In New York City, if you hear someone say, “a cocktail bar has just opened,” your ears don’t perk too much. We have an abundance of at least one thing, and that’s a place to sit down and drink. However: When a place to do that is opened by people revered in their industry, an ear will perk plenty. And so ours did, too, with a new bar that riffs on Italian cocktails in Carroll Gardens, August Laura.
Opened by industry veterans Alyssa Sartor (previously of the Bar Room) and general manger extraordinaire, Frankie Rodriguez (of multiple award-winning Death & Co), August Laura is named after Sartor’s Italian grandfather: He happened to have grown up only four blocks form August Laura’s Court Street address. “The minute she walked in, she goes, ‘hell yeah,’” Rodriguez recounted of Sartor’s reaction to their bar, as he sat on one of its cushioned and extremely comfortable navy blue banquettes. The space had previous been Bourgeois Pig, and then Bergen Hill. When the couple came to look at it—downtrodden from seeing many expensive places in bad condition—they found it looked great, and it was affordable. “The space itself didn’t need too much, it was really just like, ‘make it sexy,’” Sartor summarized.
And so they have. It looks and feels a little like sitting at the bar in a ship’s cabin—wood paneling and a handsome navy hue runs throughout, and the ceiling is relatively low. Sartor helm’s the bar, shaking one of her delicious recipes after the next. I took a sip of the already-award-winning Cardinale, her version of a Negroni. Made from gin, Casoni 1814, dry vermouth, rhubarb bitters and an orange slice, it is more mellow and balanced, and less sweet than a classic Negroni. After two sips I declared I could drink seven. “See,” said Rodriguez, reacting to my reaction, “That’s why I opened the bar with her—I knew what she could do!”
After Rodriguez had been at Death & Co. for just under a decade, he needed to shake things up. He and Sartor had been dating and, about ten months into their relationship, they realized they should open their own place. Nine months later, we sat inside of it, drinking Sartor’s menu, and enjoying Rodriguez’s hospitality. I noted this sounded like a not normal, even ludicrously short, period of time to take something from thought to fruition. “Alyssa and I,” Rodriguez offered, “we tend to not be that normal.”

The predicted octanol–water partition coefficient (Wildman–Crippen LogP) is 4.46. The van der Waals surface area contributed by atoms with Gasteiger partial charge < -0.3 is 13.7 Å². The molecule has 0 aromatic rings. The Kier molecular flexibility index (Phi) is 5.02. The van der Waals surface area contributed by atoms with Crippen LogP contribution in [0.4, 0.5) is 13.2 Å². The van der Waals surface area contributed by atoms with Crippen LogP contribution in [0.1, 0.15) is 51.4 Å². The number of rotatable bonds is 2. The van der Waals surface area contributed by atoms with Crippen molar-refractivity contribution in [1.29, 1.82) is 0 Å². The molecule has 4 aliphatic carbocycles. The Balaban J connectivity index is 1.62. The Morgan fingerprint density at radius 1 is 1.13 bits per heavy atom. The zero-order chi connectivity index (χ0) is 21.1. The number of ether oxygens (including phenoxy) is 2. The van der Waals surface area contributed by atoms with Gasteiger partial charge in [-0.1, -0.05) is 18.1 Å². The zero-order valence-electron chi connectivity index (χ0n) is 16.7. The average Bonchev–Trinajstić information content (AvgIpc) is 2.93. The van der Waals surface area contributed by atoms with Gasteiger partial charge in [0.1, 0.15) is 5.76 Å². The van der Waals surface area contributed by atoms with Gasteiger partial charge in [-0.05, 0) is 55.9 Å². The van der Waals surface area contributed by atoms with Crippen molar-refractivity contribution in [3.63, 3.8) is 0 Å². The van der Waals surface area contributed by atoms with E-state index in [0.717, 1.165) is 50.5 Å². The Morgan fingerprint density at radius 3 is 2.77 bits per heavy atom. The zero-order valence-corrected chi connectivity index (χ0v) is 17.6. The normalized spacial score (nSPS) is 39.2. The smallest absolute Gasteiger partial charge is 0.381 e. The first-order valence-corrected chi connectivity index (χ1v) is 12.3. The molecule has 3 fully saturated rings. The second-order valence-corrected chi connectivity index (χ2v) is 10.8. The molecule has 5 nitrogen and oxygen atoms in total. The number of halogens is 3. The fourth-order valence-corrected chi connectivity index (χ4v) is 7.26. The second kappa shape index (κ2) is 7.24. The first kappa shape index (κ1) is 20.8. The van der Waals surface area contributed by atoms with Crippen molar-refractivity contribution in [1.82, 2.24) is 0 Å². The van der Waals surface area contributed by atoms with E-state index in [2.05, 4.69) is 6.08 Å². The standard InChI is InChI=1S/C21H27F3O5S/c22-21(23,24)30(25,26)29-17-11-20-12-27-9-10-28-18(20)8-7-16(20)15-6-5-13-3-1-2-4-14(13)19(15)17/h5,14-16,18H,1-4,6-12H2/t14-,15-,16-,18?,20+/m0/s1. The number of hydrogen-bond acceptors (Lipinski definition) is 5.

Which is lucky for us. Sartor said the concept behind August Laura was something like a cocktail bar crossed with a dive. I laughed, because surrounding me was nothing but class. Sinatra even played on the sound system. Dive was not the word that sprung to mind, so Rodriguez clarified. “Aesthetically we’re not: but the way we drink and party here, that’s a dive.” Later, they might substitute hip hop for Sinatra, Sartor said, or Dolly Parton, or anything. What the customer wants, goes. “You want a long island iced tea? I’ll make it! I don’t care.”
Which is a nice approach to take in the often overly stuffy food and alcohol landscape. And yet, as mentioned, Sartor can make a hell of a cocktail like it’s nothing, and her straight-forward and user-friendly menu has those in spades. In additional to her fantastic Cardinale, we tried her Amaretto Sour and Rossini: the first, dusted with cinnamon but not overly-sweet (she will regularly cut back on standard simple syrup portions) and the second, including a whole muddled strawberry, with prosecco and a gorgeous basil leaf. Each one stood out for being less saccharine and less booze-forward than many drinks (even though there was still plenty strong stuff in it), smooth, and pretty. “It’s so simple: you can make a great cocktail with two or three ingredients,” Rodriguez said admiringly of Sartor’s work. “It’s perfect.”
Rodriguez himself fills five jobs: administrator, bar back, bus boy, porter, and chef. He cooks delicious bar fare in the form of a Sloppy Jay (named after Rodriguez’s brother), with sweet Italian sausage, provolone and American cheese, and a mildly sweet brioche roll (Rodriguez’s own recipe, created while smoking a joint—so you know it’s delicious, and I vouch, it is), and a goat cheese and watermelon salad. A little savory, a little sweet, at once balanced, evolved, delicious.
Rodriguez and Sartor are impeccable hosts, and expect to see them both any time you walk in. They’ve become friendly with all their neighbors, including the janitor at the nearby school, and have spent almost every hour there since they opened in May. “For the past three months, we’ve been here for 16 to 18 hours a day,” says Rodriguez. “We go home, play with the animals, sleep a little, get up, and we’re here.” I tell the I am tired listening to that, which they appreciate, but they love what they do, and they’re good at it. It keeps them going through the fog, every day from 5pm until 2am (and 3am on Fridays and Saturdays).
Sartor talked about her grandfather. “At home, at mom’s fire place, she had a plaque that said his name, August Laura,” said Sartor. She was only a toddler when he died, but she remembers him, she says, and always felt she had a connection to him. This spring, while her family took a trip to Italy, and stayed in the hotel their Italian family owns, she and Rodriguez were in Carroll Gardens, laboring to open an Italian cocktail bar in his name. Not as relaxing as a trip to Italy, I said, but her work honored his memory even more than a vacation. “I’m happy to take the high road,” Sartor joked, “I keep saying, I think this place found us.”
387 Court St, Carroll Gardens
All photos by Jane Bruce